Daily Herald file photo July 2009
Harper College President Ken Ender stands in front of the Avante Center for Technology on the campus of the Palatine school.
PALATINE -- Harper College President Ken Ender has been named to a White House committee working to solve the shortage of skilled workers for the manufacturing industry.
Ender joined other members of the Advanced Manufacturing Partnership Steering Committee “2.0” for an inaugural meeting this week in Washington.
“This steering committee is about trying to ensure that we not only continue existing manufacturing, but bringing back some of the off-shored production and starting new manufacturing based on innovation,” Ender said. “That’s what will create new jobs.”
Other members of the committee include the CEOs of Northrop Grumman, Caterpillar, Honeywell, Siemens, Dow and Alcoa, as well as the presidents and chancellors of Georgia Tech, Massachusetts Institute of Technology, University of Akron, University of California at Berkeley and University of Michigan. Ender is one of two community college representatives on the committee.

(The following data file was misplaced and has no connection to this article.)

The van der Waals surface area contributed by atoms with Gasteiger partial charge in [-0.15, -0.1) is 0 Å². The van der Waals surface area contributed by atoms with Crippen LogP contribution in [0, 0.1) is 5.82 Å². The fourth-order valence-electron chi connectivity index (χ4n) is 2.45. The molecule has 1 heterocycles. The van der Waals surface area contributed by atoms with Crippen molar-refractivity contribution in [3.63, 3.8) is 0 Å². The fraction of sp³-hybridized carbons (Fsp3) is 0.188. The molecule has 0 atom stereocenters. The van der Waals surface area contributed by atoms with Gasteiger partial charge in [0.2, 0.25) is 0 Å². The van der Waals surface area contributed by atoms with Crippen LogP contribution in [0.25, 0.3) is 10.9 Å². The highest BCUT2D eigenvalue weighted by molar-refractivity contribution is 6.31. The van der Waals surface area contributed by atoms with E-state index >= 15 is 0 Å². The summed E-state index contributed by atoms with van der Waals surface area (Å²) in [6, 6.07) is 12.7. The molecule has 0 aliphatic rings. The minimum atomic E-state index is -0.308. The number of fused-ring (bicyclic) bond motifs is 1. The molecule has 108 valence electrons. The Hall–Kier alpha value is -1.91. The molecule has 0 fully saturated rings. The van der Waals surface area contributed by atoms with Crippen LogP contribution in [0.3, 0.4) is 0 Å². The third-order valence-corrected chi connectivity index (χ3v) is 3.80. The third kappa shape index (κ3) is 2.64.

The panel was put together by U.S. Commerce Secretary Penny Pritzker. The committee will look at programs to train more workers in advanced manufacturing skills and find ways to spur development of promising new manufacturing technologies.
Last month manufacturing activity grew at the fastest pace since April 2011, according to The Institute for Supply Management. But a shortage of skilled manufacturing workers could slow growth and hurt the economy, experts say.
“It’s imperative that we train workers for 21st century jobs and build that pipeline to our manufacturers,” Ender said.
Harper’s advanced manufacturing program is being considered as a model for training programs nationwide. Already Harper has received a $13 million federal grant to spread the program to community colleges across Illinois.
Developed in close partnership with area companies, Harper’s program includes fast-track manufacturing certificates, paid internships and pathways to associate and bachelor degrees.
“We have 78 students in the program who all have educational plans that lead them through an associate degree and some to a baccalaureate, and all have or will participate in a paid internship,” Ender said. “My early take is that it’s going really well.”